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Firefighters in EMT scandal lose extra pay

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The 30 Haverhill firefighters caught up in the EMT recertification scandal are taking a hit to their wallets. They will lose the extra pay they were to receive as emergency medical technicians, Mayor James Fiorentini said. He said he has eliminated an item in the city budget that was to pay the firefighters an EMT stipend in the fiscal year that begins Thursday. The money — $58,000 in total — will instead be used to hire a public safety consultant to study the Fire Department and pay for overtime, Fiorentini said.

Fiorentini also said that as the investigation continues, he is not ruling out other disciplinary action against the firefighters.

The 30 firefighters had their EMT licenses suspended by the state Department of Public Health earlier this month for obtaining recertification without taking the proper training. They were among 207 firefighters and ambulance workers statewide, including some from Trinity EMS in Haverhill, who had their licenses suspended by the state. Trinity EMS serves several towns in Greater Haverhill and Southern New Hampshire.

The Haverhill firefighters' labor contract says they must have the certification in place on July 1 to qualify for the EMT stipend, the mayor said.

Firefighters receive an extra $1,500 per year if they are EMTs, and some receive more money for additional medical training.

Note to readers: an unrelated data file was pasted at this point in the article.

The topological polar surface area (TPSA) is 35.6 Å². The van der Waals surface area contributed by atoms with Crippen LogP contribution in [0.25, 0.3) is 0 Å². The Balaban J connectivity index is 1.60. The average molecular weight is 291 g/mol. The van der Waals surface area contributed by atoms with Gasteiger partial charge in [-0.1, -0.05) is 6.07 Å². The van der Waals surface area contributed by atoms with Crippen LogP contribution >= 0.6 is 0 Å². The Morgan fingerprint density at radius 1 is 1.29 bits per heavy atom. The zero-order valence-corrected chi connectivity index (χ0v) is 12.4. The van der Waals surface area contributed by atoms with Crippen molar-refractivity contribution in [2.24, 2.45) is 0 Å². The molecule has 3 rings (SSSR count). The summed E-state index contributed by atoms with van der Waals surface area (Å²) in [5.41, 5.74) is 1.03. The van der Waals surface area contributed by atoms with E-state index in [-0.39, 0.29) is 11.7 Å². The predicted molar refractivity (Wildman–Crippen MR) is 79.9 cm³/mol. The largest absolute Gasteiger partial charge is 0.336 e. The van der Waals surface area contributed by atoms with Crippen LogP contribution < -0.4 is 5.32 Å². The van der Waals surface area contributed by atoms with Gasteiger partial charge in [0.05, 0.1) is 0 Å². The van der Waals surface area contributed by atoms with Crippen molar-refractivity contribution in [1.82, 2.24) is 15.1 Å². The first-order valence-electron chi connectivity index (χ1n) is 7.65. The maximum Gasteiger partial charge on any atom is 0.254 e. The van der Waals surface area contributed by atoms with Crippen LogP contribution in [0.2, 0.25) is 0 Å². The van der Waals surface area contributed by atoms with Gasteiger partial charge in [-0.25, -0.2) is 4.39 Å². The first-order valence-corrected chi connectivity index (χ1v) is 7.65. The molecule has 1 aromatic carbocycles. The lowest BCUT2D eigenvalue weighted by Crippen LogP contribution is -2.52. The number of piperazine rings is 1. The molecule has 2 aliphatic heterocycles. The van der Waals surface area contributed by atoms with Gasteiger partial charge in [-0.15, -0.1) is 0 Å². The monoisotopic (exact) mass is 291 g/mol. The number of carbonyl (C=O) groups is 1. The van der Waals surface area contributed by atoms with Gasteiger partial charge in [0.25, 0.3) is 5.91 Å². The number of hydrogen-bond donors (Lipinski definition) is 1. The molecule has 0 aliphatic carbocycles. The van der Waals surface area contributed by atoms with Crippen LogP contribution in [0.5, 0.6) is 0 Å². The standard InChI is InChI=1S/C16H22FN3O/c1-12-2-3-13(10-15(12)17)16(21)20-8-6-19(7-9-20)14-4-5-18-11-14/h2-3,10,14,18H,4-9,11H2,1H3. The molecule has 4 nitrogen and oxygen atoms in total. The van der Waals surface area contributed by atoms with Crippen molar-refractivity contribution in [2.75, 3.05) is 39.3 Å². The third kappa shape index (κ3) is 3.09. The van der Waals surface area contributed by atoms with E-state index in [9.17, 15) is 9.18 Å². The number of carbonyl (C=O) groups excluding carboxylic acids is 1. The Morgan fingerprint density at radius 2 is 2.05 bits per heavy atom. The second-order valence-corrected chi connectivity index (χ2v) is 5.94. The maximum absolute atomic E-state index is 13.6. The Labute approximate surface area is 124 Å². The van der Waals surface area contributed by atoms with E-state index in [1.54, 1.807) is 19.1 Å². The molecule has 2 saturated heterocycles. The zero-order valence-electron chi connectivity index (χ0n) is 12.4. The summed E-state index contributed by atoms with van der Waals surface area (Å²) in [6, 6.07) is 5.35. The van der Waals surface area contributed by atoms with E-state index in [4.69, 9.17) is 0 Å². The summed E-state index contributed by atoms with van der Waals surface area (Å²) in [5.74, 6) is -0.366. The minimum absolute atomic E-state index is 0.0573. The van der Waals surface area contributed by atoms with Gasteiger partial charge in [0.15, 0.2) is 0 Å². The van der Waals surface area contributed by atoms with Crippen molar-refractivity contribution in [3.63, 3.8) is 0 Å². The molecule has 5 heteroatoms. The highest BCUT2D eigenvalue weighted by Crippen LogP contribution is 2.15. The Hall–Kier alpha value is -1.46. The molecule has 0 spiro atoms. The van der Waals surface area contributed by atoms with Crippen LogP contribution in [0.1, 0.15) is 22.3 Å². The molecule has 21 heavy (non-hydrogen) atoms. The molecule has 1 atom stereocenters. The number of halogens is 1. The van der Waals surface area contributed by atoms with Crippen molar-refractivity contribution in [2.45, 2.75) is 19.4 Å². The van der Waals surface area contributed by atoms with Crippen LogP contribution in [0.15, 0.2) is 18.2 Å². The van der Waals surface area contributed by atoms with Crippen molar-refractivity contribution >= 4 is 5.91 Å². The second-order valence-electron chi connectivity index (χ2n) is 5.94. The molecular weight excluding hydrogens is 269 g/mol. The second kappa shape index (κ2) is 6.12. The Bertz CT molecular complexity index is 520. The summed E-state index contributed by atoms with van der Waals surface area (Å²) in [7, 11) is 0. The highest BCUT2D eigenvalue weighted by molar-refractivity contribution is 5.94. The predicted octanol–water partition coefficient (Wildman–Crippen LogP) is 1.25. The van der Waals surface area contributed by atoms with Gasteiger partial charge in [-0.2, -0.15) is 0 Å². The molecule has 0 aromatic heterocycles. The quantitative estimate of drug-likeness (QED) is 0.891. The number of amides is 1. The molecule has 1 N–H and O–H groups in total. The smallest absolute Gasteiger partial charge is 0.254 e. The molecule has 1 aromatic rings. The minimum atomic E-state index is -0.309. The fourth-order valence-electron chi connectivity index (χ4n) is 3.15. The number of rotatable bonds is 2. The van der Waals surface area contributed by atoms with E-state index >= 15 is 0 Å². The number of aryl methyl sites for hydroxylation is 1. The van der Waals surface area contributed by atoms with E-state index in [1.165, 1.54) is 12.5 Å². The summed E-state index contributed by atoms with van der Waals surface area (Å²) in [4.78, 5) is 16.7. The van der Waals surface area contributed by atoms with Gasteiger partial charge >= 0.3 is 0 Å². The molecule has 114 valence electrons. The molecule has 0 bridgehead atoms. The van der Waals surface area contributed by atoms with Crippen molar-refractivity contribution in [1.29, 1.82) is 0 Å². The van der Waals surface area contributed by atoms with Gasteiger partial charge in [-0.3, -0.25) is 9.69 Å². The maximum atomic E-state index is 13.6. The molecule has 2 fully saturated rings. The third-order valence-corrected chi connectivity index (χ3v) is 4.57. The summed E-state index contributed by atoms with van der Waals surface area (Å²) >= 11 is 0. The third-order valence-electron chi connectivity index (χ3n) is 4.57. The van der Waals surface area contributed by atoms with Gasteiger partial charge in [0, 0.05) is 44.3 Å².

Fiorentini said he will use $25,000 of the forfeited EMT money to hire the public safety consultant. The study, which city councilors have been urging, will review the department's command structure, look for ways to reduce overtime spending, and consider whether Haverhill should relocate any of its fire stations to provide better coverage, the mayor said.

“We have captains at every fire station, but other cities don't have that,” Fiorentini said. “And do we really need four deputy chiefs? We're going to get a public safety expert to tell us how we can do better.”

The remaining EMT money will likely be used to pay for overtime in the Fire Department, the mayor said. He said he will provide a complete plan for the money at tonight's City Council meeting, when the council is expected to pass the new city budget.

Last week, the state suspended the 30 firefighters from working as EMTs in Haverhill for nine months. He also placed firefighter Jeffrey Given on paid leave pending the conclusion of the city's investigation of the EMT recertification controversy.

Given is accused of collecting money from, and obtaining the signatures of, colleagues who were then recertified as emergency medical technicians without taking the required training.

Given, according to authorities, collected money and sample signatures of his EMT colleagues and passed them on to another person, who then would provide the recertifications. Unknown at this time is the amount of money collected and passed on in the scheme.

The list of firefighters who are barred from working as EMTs includes several senior officers, several former presidents of the local firefighters union, and a deputy chief who was runner-up to be fire chief, William Laliberty.

Greg Roberts, president of the Haverhill firefighters union, has refused requests to comment on the EMT recertification controversy. No Haverhill firefighters have come forward to publicly address the matter.

The city's investigation into the recertification matter continues and additional disciplinary action is possible, the mayor said.

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